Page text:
Whether it’s through changes in government regulations or staying competitive, businesses of all sizes need to be aware of the concerns facing freelancers and provide programs that address these challenges. It’s an important issue for most freelancers, and they’re actively making sure that these changes are implemented.

Freelancers Bring A Lot To The Table

For business owners like myself, especially startups, freelancers offer a wide range of benefits that most full-time employees don’t. For starters, freelancers understand the everyday tasks and challenges that business owners face. They’re at least somewhat familiar with everything from bookkeeping, billing, branding, marketing and engaging an audience on social media. Because freelancers are their own bosses, they’re completely aware of these tasks and how important they are for the success of a business.

Unlike a recent graduate who probably has never had to be concerned with paying taxes, sending invoices or building and maintaining a brand, it is almost a guarantee that freelancers already have this type of experience.

A freelancer may be able to assist you in these areas as you’re launching your business. Even if you’re established, at least they are cognizant and respectful of these duties. For example, they won’t harm your brand by going on a social media tangent that offends your customers.

Another perk of hiring freelancers is that they are experts in their respective fields. They have years of experience, a portfolio and referrals to back-up their work. Even if they are young (which many are), they still are the best at what they do. Instead of just looking at a resume, you can dissect real-world examples of their work prior to bringing them on-board.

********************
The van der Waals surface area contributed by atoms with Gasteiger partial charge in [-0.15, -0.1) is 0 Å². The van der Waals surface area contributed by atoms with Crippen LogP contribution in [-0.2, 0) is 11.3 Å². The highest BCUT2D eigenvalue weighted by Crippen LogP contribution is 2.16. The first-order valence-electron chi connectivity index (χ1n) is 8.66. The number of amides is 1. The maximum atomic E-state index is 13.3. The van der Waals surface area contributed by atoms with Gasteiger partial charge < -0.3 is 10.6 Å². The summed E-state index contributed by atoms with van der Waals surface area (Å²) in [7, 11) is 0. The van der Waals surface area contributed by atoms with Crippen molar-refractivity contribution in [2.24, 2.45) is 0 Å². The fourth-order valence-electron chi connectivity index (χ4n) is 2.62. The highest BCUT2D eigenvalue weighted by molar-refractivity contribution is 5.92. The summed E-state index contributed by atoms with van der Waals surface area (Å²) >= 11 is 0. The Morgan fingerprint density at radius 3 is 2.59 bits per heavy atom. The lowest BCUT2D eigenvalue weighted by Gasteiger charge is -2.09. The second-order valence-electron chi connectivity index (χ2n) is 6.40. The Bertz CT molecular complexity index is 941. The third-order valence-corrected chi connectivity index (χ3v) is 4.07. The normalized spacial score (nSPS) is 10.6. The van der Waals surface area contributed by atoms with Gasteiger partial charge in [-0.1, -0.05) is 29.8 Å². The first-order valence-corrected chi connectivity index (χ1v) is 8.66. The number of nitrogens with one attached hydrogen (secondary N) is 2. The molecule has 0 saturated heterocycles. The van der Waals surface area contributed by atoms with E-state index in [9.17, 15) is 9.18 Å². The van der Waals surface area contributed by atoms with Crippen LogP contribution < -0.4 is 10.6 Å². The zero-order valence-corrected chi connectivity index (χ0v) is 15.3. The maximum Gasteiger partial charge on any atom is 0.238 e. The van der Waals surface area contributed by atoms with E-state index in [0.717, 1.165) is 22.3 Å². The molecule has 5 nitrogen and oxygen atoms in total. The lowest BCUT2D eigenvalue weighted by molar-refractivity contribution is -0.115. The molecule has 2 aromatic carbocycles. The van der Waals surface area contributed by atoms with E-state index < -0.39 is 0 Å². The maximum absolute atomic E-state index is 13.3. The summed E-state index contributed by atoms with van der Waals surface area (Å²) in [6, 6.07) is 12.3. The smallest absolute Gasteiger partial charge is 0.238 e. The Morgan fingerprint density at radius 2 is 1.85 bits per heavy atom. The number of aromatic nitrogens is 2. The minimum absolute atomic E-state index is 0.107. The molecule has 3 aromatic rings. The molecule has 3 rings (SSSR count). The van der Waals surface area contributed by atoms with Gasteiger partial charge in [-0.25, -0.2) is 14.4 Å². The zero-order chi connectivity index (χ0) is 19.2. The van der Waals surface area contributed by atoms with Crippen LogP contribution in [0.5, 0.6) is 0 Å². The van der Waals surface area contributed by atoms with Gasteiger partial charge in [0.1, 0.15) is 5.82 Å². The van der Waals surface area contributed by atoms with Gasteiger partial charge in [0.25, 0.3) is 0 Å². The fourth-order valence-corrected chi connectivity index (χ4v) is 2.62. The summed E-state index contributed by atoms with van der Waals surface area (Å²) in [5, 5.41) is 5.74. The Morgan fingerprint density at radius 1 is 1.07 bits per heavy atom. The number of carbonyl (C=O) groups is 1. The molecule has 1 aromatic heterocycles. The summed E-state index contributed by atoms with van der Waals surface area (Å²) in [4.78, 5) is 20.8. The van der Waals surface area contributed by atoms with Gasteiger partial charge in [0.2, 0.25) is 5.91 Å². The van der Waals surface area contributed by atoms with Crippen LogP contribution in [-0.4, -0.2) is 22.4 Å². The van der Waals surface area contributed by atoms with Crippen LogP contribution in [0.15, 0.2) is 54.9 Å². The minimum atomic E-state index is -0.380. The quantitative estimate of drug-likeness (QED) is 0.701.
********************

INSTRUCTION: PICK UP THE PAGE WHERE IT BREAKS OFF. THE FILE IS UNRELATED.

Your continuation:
Whether it’s a copywriter, graphic designer, CPA, customer service rep or social media strategist, freelancers are seasoned pros within their niche and are ready to dive into the projects that you assign them. Best of all? You can search for the best talent from anywhere in the world, thanks to technology that allows freelancers to work remotely.

Finally, freelancers can help reduce costs. No matter the size of your business, the bottom line is always a concern. Freelancers can be a more affordable option than hiring a full-time employee. Remember, most freelancers work from home; you don’t have to train them; they’ll generally accept projects cheaper than salaried employees; and you don’t have to worry about taxes or retirement plans.

I’ve been able to successfully launch and grow my personal business with freelancers. I also like using freelancers because you pay for metrics that are measured. You want a blog post written for your company? You pay for the job or amount of words. If you need a programming job done (as I have in the past), you can get a quote based on the project and know you’re not going to spend more. It helps me get the best person in the world for that job and only pay for what I need, without committing full-time resources to it.

Via: techcrunch